Getting into election mode 

It is election year – of the local kind. Like it or not we will all be bombarded with pamphlets, emails, door knockers – all of them wannabees driven to be seen at the large table at the Town Hall – or its administrative equivalent. Over recent months we have been lucky to be able to watch Council proceedings on our home desk screens and what riveting stuff that was!

Pardon the cynicism – I did it myself many years ago when elected for four three-year terms in Wellington. And used to watch with a mixture of horror and amusement as the job-for-life local body manager would tie up newly elected entrants with jargon, obscurantism and general unhelpfulness. All beautifully masked with an overlay of ‘I know best’. I even recall in those far-off times being beseeched by the General Manager to read the antepenultimate paragraph in his wordy and meaningless report. And in those days a clause in the appropriate local body act absolutely reserved the right for continuity of employment.

That said there is now –  in most cases –  a much more professional senior management in local body enclaves and I am heartened this week to read a report from the relatively new General Manager of the Hamilton City Council. That is a council, which over recent years, has spent too much time handwringing and attempting to rid itself of its pseudonym that reflects a relationship with bovine animals.

But there is light on the horizon where the senior official at that council has been gutsy enough to basically state that it is time to cut out the chaff and get on with dealing with the wheat. Too many fingers in too many pies and pandering to impossible localised dreams.

And what he is really saying is that anyone who aspires to become elected needs to do their homework before they enter the large doors of the speak-fest auditorium. And here I totally agree with him. Just three months out from the October election, there are (currently) two aspirants for the role of Mayor of Waipa. One a long-standing local body professional now also with three election terms under his belt and the other a younger barrister with a family that has a well-respected track record in the political spectrum.

Both come from – or at least reside in – the western side of the electoral district. Both, I am sure, have much to offer. Both will have done their homework. I was disappointed the other day to hear a Cambridge worthy bemoaning the fact that there is not a residential entrant from ‘our’ side of Waipa. Well, that is because no-one of any real talent, depth of knowledge and wide-ranging experience appears capable of being recognised as suitable. And further, if it becomes a three horse (or heaven-forbid greater) race the election will be split and we will not get the leader we deserve. There is ample evidence over recent years of ‘western’ based mayors being even-handed in their geographical interests and input.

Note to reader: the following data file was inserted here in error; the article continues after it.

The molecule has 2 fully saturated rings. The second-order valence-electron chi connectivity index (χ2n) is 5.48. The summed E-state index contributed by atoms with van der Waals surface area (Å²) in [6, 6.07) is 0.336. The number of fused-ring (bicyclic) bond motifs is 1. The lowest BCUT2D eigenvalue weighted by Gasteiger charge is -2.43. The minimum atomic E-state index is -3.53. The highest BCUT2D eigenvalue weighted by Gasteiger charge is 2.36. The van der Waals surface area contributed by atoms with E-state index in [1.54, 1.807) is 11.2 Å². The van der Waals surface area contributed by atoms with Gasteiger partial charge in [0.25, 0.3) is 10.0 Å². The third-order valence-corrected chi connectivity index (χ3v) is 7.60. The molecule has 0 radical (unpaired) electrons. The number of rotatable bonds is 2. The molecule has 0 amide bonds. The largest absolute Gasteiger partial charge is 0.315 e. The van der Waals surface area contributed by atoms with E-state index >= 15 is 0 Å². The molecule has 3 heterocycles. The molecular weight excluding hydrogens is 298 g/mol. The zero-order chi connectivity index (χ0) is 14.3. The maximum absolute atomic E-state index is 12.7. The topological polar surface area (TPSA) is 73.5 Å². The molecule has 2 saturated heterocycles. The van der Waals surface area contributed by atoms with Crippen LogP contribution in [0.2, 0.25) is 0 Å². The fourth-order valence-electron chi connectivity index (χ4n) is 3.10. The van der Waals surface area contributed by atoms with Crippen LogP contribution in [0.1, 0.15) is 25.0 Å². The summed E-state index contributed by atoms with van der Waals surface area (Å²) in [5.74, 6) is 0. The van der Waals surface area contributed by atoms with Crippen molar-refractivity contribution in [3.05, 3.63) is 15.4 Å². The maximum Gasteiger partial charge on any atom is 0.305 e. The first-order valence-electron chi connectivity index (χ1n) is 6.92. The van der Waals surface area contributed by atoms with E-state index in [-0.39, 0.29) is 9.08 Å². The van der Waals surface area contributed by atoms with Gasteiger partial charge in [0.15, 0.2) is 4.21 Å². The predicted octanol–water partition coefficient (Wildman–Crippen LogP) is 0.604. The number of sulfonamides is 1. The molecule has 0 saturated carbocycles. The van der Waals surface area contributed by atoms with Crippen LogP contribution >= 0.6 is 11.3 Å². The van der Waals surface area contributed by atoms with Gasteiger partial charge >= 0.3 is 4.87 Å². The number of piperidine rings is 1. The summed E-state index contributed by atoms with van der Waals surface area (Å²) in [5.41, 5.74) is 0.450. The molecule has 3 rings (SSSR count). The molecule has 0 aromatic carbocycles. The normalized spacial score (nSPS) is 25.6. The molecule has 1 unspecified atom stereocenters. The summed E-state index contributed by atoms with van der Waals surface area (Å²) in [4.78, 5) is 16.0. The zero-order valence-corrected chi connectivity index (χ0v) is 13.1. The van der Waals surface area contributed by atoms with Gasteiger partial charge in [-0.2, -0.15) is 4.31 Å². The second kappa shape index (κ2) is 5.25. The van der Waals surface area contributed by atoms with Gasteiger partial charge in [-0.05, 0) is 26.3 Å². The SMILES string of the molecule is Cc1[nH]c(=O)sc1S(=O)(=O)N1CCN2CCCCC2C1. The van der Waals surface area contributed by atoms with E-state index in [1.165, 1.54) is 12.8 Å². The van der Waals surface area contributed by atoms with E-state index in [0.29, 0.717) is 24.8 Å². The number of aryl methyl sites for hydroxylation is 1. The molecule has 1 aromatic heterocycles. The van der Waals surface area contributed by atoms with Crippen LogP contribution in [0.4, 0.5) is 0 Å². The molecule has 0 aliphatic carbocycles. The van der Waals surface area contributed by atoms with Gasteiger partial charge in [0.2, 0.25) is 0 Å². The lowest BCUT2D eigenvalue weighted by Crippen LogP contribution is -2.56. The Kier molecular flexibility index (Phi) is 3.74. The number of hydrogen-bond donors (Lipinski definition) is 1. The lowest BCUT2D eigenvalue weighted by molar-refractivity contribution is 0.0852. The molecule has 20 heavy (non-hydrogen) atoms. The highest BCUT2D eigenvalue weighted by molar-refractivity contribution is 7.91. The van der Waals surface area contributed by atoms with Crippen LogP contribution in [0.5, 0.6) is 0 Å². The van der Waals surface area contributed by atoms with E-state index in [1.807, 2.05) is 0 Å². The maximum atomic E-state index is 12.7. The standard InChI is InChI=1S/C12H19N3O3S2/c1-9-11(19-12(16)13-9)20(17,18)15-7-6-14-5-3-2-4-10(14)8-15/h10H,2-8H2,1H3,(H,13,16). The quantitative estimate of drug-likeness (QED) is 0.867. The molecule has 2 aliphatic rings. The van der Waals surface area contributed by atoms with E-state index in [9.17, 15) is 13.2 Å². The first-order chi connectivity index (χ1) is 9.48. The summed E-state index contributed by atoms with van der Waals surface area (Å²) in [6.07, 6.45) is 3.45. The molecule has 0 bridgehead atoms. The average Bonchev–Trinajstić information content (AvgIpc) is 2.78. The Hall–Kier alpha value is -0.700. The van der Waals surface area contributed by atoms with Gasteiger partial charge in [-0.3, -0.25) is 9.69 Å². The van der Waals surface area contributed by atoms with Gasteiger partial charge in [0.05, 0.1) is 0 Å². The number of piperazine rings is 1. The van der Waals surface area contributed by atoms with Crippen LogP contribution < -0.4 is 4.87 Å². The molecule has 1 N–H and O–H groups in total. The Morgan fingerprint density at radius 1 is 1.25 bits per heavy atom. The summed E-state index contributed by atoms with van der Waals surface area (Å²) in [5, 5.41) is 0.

Looming ahead is further local body reform. The last time this happened – 1989 – the district was split by small-minded parochialism as to choosing a name. So the chairman of the commission organising the re-shape layered us with the name of possibly the dirtiest looking river in the North Island.

Time to think big people. Time to choose a leader who can appreciate the true meaning of governance, stand clear away from management and simply be a rational and clear-thinking leader devoid of the petty frivolities that too often invade the Council.

More Recent News

Nominations close, who’s standing? – Final

Nominations closed at midday in Waipā and Waikato districts and for Waikato Regional Council. The nominations are final. No elections will be needed in the Kakepuku seat for the Te Awamutu-Kihikihi Community Board – Kane…

Firefighter’s contribution marked

A public memorial service for Winston ‘Wint’ Steen will be held at the Cambridge Fire Station on Saturday. The man who was the longest-serving member of the Cambridge Volunteer Fire Brigade and a community stalwart…

From lockdown to Interlock

A uniquely community café run by Interlock Waipā and conveying a message of inclusion opened recently for a few hours each Wednesday. The Cambridge Community Connection Café runs from 10am to 12 noon on Wednesdays…

Why spatial plans are vital

Kirsty Downey understands why people’s eyes glaze over when she talks about Ahu Ake, Waipā’s spatial plan. “We don’t want this to be a document that sits on the shelf,” says Downey, the council’s Strategy…